Bardega: The London Mayor elections are approaching –what’s are your main party manifesto and how confident are you that people will vote for WE?
Mayer: You can look at our website for our more detailed London, Wales and Scotland manifestos. At our core, we want equality for both women and men. As you’ll see, these are intensely practical policies and there’s no reason all parties shouldn’t sign up to them. But we’re the only party that is focused on delivering equality for all genders and that’s why I am confident that we’re going to do very well for a party that only officially came into existence last July. 

Canvassing has been energising and exciting. I have yet to meet anyone hostile to the Women’s Equality Party and I have met many, many people who tell me they're really happy that we exist and are planning to vote for us.

We’re asking for just half of people’s votes—in London we want one of your votes, ideally your first preference, for the fabulous Sophie Walker as Mayor and we want you to vote for our London-wide list of candidates who are all brilliant; in Wales and Scotland we want one of your two votes for our brilliant challengers).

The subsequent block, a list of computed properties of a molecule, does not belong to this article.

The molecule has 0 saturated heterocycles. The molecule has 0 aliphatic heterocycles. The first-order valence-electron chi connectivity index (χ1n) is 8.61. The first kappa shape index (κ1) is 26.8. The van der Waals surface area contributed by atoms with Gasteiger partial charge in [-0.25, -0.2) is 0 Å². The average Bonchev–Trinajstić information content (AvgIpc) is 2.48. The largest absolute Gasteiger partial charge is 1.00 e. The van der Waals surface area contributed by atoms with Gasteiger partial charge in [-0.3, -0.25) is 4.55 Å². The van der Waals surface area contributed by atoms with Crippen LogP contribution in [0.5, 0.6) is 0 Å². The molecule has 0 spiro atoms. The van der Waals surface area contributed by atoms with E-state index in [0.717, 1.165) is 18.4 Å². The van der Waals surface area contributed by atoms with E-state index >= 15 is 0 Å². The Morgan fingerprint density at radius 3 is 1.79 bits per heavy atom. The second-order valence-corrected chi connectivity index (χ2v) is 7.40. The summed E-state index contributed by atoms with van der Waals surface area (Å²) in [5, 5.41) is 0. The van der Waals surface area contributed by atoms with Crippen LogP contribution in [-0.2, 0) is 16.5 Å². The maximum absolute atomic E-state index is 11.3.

So that means people can vote for another party as well as us. When I explain that on the doorstep, many people tell me they just want to vote for us.

Bardega: What / who inspires you?
Mayer: Everyone I’ve been lucky enough to work with at the Women’s Equality Party and especially our candidates. They’ve turned their lives upside down in order to make a difference. And I’m currently inspired by Lily Allen for taking the decision to go public on her stalking ordeal despite the unwanted and distorted publicity she knew that would bring, in order to help victims without her resources. She is campaigning with the Women’s Equality Party and with Paladin to make sure stalking cases are handled far better.

Bardega: What advice would you give a younger Catherine, starting her career?
Mayer: There’s one piece of advice I’ve always followed: Always accept a dare. These days I would also warn young women against the temptation to tell themselves that they need to play along with the prevailing culture in order to get ahead. That isn’t working. We all need to challenge sexism and discrimination and unconscious bias in order to bring about change—and that change will be better for everyone.

* This week WE launched launched a national campaign, #WEcount, to highlight the prevalence of sexual harassment and assault, linking up with the work they are doing with Lily Allen on stalking ~ the only party to make this a political priority. *


              You can follow Catherine on Twitter / Join the Women Equality Party